What would it feel like to be invincible? To be able to rush through the landscape with a stolen bleating sheep on your shoulders, as the world shouts and chases you, as you remain safe in the knowledge that you’ll get away. Again. Much of the narrative premises of Jahmil XT Qubeka’s film Sew the Winter to My Skin features this level of potency.
Featuring Ezra Mabengeza as John Kepe, the sheep thief who his people are willing to die for, the film is interwoven with some of the values of Samson’s biblical tale and snippets and snatches of Nazi or Ossewa Brandwage ideology. Curiously sewn together, the yarn is magnificently filmed and poetically honed, but without a clean spine of narrative, it is a difficult-to-watch work that feels hampered by red herrings and undeveloped characters. And as you watch and attempt to piece together associations so that there’s something to hold on to, you find yourself failing and soporific.
It’s a tale of sheep theft and retribution, cast in South Africa in 1952, but feeling, given much of the chases featuring men on horses and improvised villages, like it’s in the nineteenth century and rich with colonialist cruelty. With hardly any spoken dialogue, the work shimmies and shifts from one scenario to another, tossing folk songs and bedraggled children into your line of sight, as it often leaves you stumbling behind in the filmic dust, trying to remember who fitted where and what the unmentioned references may mean.
And when you’ve reached the end of this over two-hours-long enactment, a little shell-shocked from the violence and crudity in the work, you realise that the narrative is very basic and many of the little bits and pieces are incidental and just lend colour. Or do they? There’s the business of the incident report being typed and a letter written and delivered which become like a refrain in the work but remain secreted from your ken, as the viewer.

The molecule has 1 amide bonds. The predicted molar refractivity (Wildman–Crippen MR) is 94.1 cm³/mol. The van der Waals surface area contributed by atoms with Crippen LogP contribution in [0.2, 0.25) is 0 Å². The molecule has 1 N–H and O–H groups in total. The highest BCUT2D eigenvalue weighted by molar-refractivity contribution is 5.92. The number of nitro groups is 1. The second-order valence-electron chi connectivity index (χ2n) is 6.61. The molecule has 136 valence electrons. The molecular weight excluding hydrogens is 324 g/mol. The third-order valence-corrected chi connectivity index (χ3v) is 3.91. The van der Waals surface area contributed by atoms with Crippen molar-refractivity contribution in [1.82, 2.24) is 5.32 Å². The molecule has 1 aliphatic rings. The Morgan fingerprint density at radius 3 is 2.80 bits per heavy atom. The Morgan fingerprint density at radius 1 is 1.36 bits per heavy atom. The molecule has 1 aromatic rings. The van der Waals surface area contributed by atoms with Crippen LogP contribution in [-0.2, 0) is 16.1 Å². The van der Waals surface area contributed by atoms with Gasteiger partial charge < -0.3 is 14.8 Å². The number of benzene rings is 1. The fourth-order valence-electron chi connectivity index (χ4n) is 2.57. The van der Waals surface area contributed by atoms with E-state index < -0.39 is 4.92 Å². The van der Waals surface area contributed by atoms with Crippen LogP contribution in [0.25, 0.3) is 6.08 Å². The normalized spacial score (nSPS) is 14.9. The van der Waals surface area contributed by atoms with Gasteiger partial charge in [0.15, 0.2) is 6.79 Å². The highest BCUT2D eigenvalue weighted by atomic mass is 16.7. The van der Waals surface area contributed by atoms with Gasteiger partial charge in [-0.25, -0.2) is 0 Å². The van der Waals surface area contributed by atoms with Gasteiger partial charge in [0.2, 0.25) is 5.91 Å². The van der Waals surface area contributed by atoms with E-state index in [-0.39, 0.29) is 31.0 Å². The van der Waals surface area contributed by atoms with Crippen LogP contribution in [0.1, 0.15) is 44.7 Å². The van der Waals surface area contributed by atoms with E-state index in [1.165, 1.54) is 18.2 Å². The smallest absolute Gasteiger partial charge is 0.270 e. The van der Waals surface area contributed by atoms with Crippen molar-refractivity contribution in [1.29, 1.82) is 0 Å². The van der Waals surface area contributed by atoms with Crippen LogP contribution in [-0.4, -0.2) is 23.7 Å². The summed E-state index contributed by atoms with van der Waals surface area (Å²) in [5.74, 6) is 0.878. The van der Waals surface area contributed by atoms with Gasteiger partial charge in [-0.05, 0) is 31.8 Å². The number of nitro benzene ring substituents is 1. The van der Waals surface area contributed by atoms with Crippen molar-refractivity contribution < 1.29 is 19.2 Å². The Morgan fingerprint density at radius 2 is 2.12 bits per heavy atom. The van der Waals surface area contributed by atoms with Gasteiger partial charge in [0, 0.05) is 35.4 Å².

While the texture of the work is mostly breathtaking in its bravery and audacity, the absence of courtesies of basic storytelling render it, as a whole, teetering on self-indulgence.
Similar in many respects to the problems of Nthikeng Mohlele’s novel, Michael K, the work begs for the tough hand of a strong text editor. Without this, after all the surreal nuances, which see white against black, a man hiding in a full latrine, a granny murdered in cold blood and a young man with his face whipped into smithereens, to say nothing of a black Wyatt Earp character, played by Zolisa Xaluva and some bizarre cameos by the likes of cartoonist Zapiro and Robert Whitehead, the work leaves you shaken, but none the wiser.
- Sew the Winter to my Skin is written and directed by Jahmil XT Qubeka and features a cast headed by Gabriel Fredericks, David James, Peter Kurth, Antoinette Louw, Ezra Mabengeza, Bongile Mantsai, Kandyse McClure, Mandisa Nduna, Brenda Ngxoli, Nomhle Nkonyeni, Bok van Blerk, Dave Walpole and Zolisa Xaluva. Produced by Layla Swart, it is written by Jahmil XT Qubeka and features creative input by Jonathan Kovel (cinematography), Layla Swart (editing), Jahmil XT Qubeka and Layla Swart (casting), Emilia Roux (production design) and Zureta Schulz and Pierre Vienings (costumes). Release date in South Africa: February 9, 2019.
Categories: Afrikaans, Film, Review, Robyn Sassen, Uncategorized
1 reply »